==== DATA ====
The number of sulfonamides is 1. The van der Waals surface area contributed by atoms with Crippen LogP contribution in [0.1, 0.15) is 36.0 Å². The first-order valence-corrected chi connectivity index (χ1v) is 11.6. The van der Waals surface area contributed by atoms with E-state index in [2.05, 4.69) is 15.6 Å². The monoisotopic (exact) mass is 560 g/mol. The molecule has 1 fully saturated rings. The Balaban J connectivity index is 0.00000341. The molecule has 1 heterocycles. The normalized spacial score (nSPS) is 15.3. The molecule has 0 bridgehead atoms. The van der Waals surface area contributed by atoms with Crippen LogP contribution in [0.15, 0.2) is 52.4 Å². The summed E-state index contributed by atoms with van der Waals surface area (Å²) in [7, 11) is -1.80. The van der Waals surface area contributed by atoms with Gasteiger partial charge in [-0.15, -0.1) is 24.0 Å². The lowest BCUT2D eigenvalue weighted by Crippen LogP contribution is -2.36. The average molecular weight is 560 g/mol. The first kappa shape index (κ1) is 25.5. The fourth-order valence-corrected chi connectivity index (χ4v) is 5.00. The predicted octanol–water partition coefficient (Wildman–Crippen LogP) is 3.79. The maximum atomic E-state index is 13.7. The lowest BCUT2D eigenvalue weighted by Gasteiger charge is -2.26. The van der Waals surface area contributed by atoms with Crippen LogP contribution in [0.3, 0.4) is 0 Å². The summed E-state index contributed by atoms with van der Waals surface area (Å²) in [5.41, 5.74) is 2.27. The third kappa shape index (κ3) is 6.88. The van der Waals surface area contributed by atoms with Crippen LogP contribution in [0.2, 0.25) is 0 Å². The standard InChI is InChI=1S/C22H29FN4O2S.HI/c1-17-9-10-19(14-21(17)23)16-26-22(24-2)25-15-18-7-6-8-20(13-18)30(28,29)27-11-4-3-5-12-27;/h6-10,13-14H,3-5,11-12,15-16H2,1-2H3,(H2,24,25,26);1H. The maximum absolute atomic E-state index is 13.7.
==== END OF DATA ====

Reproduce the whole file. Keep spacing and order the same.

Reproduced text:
The number of sulfonamides is 1. The van der Waals surface area contributed by atoms with Crippen LogP contribution in [0.1, 0.15) is 36.0 Å². The first-order valence-corrected chi connectivity index (χ1v) is 11.6. The van der Waals surface area contributed by atoms with E-state index in [2.05, 4.69) is 15.6 Å². The monoisotopic (exact) mass is 560 g/mol. The molecule has 1 fully saturated rings. The Balaban J connectivity index is 0.00000341. The molecule has 1 heterocycles. The normalized spacial score (nSPS) is 15.3. The molecule has 0 bridgehead atoms. The van der Waals surface area contributed by atoms with Crippen LogP contribution in [0.15, 0.2) is 52.4 Å². The summed E-state index contributed by atoms with van der Waals surface area (Å²) in [7, 11) is -1.80. The van der Waals surface area contributed by atoms with Gasteiger partial charge in [-0.15, -0.1) is 24.0 Å². The lowest BCUT2D eigenvalue weighted by Crippen LogP contribution is -2.36. The average molecular weight is 560 g/mol. The first kappa shape index (κ1) is 25.5. The fourth-order valence-corrected chi connectivity index (χ4v) is 5.00. The predicted octanol–water partition coefficient (Wildman–Crippen LogP) is 3.79. The maximum atomic E-state index is 13.7. The lowest BCUT2D eigenvalue weighted by Gasteiger charge is -2.26. The van der Waals surface area contributed by atoms with Crippen LogP contribution in [0.3, 0.4) is 0 Å². The summed E-state index contributed by atoms with van der Waals surface area (Å²) in [5.41, 5.74) is 2.27. The third kappa shape index (κ3) is 6.88. The van der Waals surface area contributed by atoms with Crippen LogP contribution in [0.2, 0.25) is 0 Å². The standard InChI is InChI=1S/C22H29FN4O2S.HI/c1-17-9-10-19(14-21(17)23)16-26-22(24-2)25-15-18-7-6-8-20(13-18)30(28,29)27-11-4-3-5-12-27;/h6-10,13-14H,3-5,11-12,15-16H2,1-2H3,(H2,24,25,26);1H. The maximum absolute atomic E-state index is 13.7.